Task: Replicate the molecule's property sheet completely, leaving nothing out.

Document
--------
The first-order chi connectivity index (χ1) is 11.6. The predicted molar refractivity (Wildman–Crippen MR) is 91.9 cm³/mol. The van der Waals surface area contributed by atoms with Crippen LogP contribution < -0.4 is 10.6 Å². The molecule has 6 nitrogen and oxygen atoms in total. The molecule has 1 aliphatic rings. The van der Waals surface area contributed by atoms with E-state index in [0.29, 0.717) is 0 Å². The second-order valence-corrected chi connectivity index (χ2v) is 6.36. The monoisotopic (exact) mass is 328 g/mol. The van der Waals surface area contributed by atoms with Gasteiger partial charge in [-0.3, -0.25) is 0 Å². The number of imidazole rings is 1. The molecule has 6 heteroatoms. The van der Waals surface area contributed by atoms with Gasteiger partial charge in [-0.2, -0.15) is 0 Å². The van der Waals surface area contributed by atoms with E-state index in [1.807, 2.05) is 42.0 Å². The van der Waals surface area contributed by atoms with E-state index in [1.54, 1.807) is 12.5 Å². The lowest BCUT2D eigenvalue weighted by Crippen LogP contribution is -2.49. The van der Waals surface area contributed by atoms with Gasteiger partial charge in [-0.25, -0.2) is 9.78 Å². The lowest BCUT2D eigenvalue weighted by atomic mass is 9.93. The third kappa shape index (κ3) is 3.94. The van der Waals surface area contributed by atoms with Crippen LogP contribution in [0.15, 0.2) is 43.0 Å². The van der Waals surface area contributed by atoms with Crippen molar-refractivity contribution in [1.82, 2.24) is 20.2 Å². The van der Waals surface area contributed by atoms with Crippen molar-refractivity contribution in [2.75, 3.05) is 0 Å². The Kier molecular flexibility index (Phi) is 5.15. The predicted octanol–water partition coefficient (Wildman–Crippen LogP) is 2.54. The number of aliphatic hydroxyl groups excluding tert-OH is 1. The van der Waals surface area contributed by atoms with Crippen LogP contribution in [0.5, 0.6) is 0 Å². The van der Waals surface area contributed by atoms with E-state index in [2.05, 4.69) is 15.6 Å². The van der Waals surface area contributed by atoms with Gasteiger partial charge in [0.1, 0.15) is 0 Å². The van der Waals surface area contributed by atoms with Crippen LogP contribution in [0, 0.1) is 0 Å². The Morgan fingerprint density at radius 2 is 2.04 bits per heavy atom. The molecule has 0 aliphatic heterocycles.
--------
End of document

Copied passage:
The first-order chi connectivity index (χ1) is 11.6. The predicted molar refractivity (Wildman–Crippen MR) is 91.9 cm³/mol. The van der Waals surface area contributed by atoms with Crippen LogP contribution < -0.4 is 10.6 Å². The molecule has 6 nitrogen and oxygen atoms in total. The molecule has 1 aliphatic rings. The van der Waals surface area contributed by atoms with E-state index in [0.29, 0.717) is 0 Å². The second-order valence-corrected chi connectivity index (χ2v) is 6.36. The monoisotopic (exact) mass is 328 g/mol. The van der Waals surface area contributed by atoms with Gasteiger partial charge in [-0.3, -0.25) is 0 Å². The number of imidazole rings is 1. The molecule has 6 heteroatoms. The van der Waals surface area contributed by atoms with Gasteiger partial charge in [-0.2, -0.15) is 0 Å². The van der Waals surface area contributed by atoms with E-state index in [1.807, 2.05) is 42.0 Å². The van der Waals surface area contributed by atoms with E-state index in [1.54, 1.807) is 12.5 Å². The lowest BCUT2D eigenvalue weighted by Crippen LogP contribution is -2.49. The van der Waals surface area contributed by atoms with Gasteiger partial charge in [-0.25, -0.2) is 9.78 Å². The lowest BCUT2D eigenvalue weighted by atomic mass is 9.93. The third kappa shape index (κ3) is 3.94. The van der Waals surface area contributed by atoms with Crippen LogP contribution in [0.15, 0.2) is 43.0 Å². The van der Waals surface area contributed by atoms with Crippen molar-refractivity contribution in [1.82, 2.24) is 20.2 Å². The van der Waals surface area contributed by atoms with Crippen molar-refractivity contribution in [2.75, 3.05) is 0 Å². The Kier molecular flexibility index (Phi) is 5.15. The predicted octanol–water partition coefficient (Wildman–Crippen LogP) is 2.54. The number of aliphatic hydroxyl groups excluding tert-OH is 1. The van der Waals surface area contributed by atoms with Crippen LogP contribution in [0.5, 0.6) is 0 Å². The van der Waals surface area contributed by atoms with E-state index in [2.05, 4.69) is 15.6 Å². The van der Waals surface area contributed by atoms with Gasteiger partial charge in [0.1, 0.15) is 0 Å². The van der Waals surface area contributed by atoms with Crippen LogP contribution in [0, 0.1) is 0 Å². The Morgan fingerprint density at radius 2 is 2.04 bits per heavy atom. The molecule has 0 aliphatic heterocycles.